Depending on the answers, follow-up questions may be necessary. Obtaining a realistic portrait of the expenses incurred by the animals is important. This is particularly vital if the custodial parent will be primarily responsible for the pets’ care. In some circumstances, a large portion of child support may literally be eaten by the animal. In those instances, you may serve your client well to attempt to negotiate an agreement about expenses.
Recently, a client came to me after successfully mediating most issues in her divorce. In our first meeting, we reviewed the terms of the mediation agreement. She initially indicated that all issues had been addressed. After discussion, I learned that she and her husband had amassed an extensive turtle collection with accompanying accoutrements exceeding $15,000. Although they had agreed that the turtles would remain in the marital residence until Husband relocated to his permanent residence, the move would not occur for several months. The parties had verbally agreed to a complicated schedule of cleaning and care. They had devised a formula for division of expenses relating to the turtles. None of this had been raised in mediation. The provisions were reduced to writing and the parties have followed the terms of the settlement agreement since that time. I recently learned that issues had arisen regarding certain unexpected turtle expenses. The terms of the Marital Settlement Agreement and Judgment of Dissolution of Marriage were the tools the parties needed to navigate their differences of opinion.
A few years ago, I met with a new client. She had entered into an agreed dissolution without the benefit of counsel. The parties had a side agreement to equally divide time with and expenses of their dog. One year later, my client was transferred to a new position. After writing a letter to the opposing party indicating that the Marital Settlement Agreement failed to address issues regarding “Molly,” I received a panicked call from husband’s original attorney. “How in the world could I forget to include a child?” she exclaimed. After the relief set in, we were able to negotiate an agreement that provided for Molly to visit Husband when Wife returned to the area for holidays and vacations. The strict letter of the law provided that as pre-marital property, Molly could have been awarded exclusively to my client. Nonetheless, she strongly believed that Molly would benefit from continued contact with her ex.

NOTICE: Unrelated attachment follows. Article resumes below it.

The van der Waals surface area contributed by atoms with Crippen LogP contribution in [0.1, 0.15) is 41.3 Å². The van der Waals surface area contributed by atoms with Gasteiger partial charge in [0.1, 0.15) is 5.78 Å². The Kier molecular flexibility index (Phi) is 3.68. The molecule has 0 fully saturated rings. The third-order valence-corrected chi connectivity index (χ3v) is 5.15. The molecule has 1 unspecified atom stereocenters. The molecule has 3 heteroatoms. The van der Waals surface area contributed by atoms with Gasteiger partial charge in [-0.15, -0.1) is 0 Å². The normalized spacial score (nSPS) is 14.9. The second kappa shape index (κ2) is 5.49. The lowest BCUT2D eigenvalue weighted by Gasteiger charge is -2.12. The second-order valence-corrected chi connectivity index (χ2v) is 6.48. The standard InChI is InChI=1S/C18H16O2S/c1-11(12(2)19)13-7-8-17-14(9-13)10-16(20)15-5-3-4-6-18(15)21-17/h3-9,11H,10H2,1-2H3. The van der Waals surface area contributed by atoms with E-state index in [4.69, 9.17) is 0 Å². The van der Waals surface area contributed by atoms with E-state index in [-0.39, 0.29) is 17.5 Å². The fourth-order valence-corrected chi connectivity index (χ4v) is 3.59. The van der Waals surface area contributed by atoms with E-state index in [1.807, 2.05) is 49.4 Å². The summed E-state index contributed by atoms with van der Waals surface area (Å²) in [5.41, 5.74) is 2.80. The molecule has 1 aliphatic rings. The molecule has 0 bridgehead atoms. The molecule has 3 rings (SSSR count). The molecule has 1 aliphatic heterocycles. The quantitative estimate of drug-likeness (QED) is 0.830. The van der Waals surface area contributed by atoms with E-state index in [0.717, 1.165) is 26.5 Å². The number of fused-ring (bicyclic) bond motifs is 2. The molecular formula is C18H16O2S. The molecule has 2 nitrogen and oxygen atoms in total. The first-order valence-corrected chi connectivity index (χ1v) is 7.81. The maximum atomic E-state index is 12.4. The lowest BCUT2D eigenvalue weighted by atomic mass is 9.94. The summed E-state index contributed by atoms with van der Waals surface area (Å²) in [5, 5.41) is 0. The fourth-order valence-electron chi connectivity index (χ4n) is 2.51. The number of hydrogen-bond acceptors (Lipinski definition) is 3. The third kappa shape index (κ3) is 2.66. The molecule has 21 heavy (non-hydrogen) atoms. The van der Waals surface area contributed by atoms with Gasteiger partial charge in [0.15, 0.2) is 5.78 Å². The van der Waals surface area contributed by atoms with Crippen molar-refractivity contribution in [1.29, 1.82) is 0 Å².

Frequently, the parties are equally attached to an animal, making settlement impossible. The law in Illinois is very clear. Animals are treated as any other property. Nonetheless, the interaction clients have with their pets is typically distinguishable from their relationship with inanimate objects. As practitioners, we have little legal guidance as to how to address the emotional attachment people have to their animals in dividing property. We have no provisions to determine which party is best suited to be awarded the animals. Similarly, we have no provisions that allow the Court to determine which party the animal may prefer.
ISBA’s Family Law Section Council has had vigorous debate as to whether additional legislation is required to address this issue. The naysayers believe this to be a slippery slope. Those in favor believe that practitioners and the judiciary desperately need direction. Some judges believe that they absolutely have jurisdiction to hear testimony as to where animals should be placed. Judge Ed Jordan once described a hearing that featured a well-behaved Rottweiler as the star witness. Other judges believe they have no such jurisdiction.
Fairness dictates that the same facts, tried by the same people should obtain the same results no matter where the case is tried. As the law currently stands, this is not the case. Passing legislation regarding possession and support of pets would realize a substantial step to guarantee decisional uniformity throughout Illinois.
Family practitioners are well aware that changes in the law lag far behind changing societal beliefs. Multiple attempts are often required to effectuate the necessary developments. Now is the time to start the process. Our clients deserve it. More importantly, their pets deserve it, too. ■